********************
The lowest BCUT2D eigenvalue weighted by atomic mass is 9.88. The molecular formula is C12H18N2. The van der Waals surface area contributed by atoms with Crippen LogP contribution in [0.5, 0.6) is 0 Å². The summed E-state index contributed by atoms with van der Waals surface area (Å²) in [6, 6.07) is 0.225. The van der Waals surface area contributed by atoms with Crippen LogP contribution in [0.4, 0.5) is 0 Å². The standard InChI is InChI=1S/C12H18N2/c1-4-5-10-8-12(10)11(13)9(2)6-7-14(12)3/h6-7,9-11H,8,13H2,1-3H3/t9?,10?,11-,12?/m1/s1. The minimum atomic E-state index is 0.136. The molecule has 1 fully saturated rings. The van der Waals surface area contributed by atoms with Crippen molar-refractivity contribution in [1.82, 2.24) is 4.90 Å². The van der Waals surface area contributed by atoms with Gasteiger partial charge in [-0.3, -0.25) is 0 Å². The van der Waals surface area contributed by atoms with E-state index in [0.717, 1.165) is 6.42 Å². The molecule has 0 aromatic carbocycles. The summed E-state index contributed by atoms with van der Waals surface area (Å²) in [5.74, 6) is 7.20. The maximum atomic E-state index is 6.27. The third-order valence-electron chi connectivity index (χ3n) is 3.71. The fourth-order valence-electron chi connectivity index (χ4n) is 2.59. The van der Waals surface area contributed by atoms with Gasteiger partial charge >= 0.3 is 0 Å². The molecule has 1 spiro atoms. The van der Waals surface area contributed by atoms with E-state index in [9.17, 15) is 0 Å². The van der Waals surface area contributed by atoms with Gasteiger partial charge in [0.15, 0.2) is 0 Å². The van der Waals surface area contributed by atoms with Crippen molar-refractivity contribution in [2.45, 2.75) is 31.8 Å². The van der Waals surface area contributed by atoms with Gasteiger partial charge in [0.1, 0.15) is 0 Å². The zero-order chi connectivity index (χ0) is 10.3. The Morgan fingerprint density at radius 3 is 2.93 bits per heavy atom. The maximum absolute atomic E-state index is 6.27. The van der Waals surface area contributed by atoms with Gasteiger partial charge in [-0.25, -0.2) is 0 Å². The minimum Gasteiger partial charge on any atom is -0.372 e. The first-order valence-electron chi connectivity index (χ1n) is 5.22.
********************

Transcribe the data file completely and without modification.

The lowest BCUT2D eigenvalue weighted by atomic mass is 9.88. The molecular formula is C12H18N2. The van der Waals surface area contributed by atoms with Crippen LogP contribution in [0.5, 0.6) is 0 Å². The summed E-state index contributed by atoms with van der Waals surface area (Å²) in [6, 6.07) is 0.225. The van der Waals surface area contributed by atoms with Crippen LogP contribution in [0.4, 0.5) is 0 Å². The standard InChI is InChI=1S/C12H18N2/c1-4-5-10-8-12(10)11(13)9(2)6-7-14(12)3/h6-7,9-11H,8,13H2,1-3H3/t9?,10?,11-,12?/m1/s1. The minimum atomic E-state index is 0.136. The molecule has 1 fully saturated rings. The van der Waals surface area contributed by atoms with Crippen molar-refractivity contribution in [1.82, 2.24) is 4.90 Å². The van der Waals surface area contributed by atoms with Gasteiger partial charge in [-0.3, -0.25) is 0 Å². The van der Waals surface area contributed by atoms with E-state index in [0.717, 1.165) is 6.42 Å². The molecule has 0 aromatic carbocycles. The summed E-state index contributed by atoms with van der Waals surface area (Å²) in [5.74, 6) is 7.20. The maximum atomic E-state index is 6.27. The third-order valence-electron chi connectivity index (χ3n) is 3.71. The fourth-order valence-electron chi connectivity index (χ4n) is 2.59. The van der Waals surface area contributed by atoms with Gasteiger partial charge >= 0.3 is 0 Å². The molecule has 1 spiro atoms. The van der Waals surface area contributed by atoms with E-state index in [9.17, 15) is 0 Å². The van der Waals surface area contributed by atoms with Gasteiger partial charge in [0.15, 0.2) is 0 Å². The van der Waals surface area contributed by atoms with Crippen molar-refractivity contribution in [2.45, 2.75) is 31.8 Å². The van der Waals surface area contributed by atoms with Gasteiger partial charge in [0.1, 0.15) is 0 Å². The zero-order chi connectivity index (χ0) is 10.3. The Morgan fingerprint density at radius 3 is 2.93 bits per heavy atom. The maximum absolute atomic E-state index is 6.27. The van der Waals surface area contributed by atoms with Gasteiger partial charge in [-0.25, -0.2) is 0 Å². The minimum Gasteiger partial charge on any atom is -0.372 e. The first-order valence-electron chi connectivity index (χ1n) is 5.22.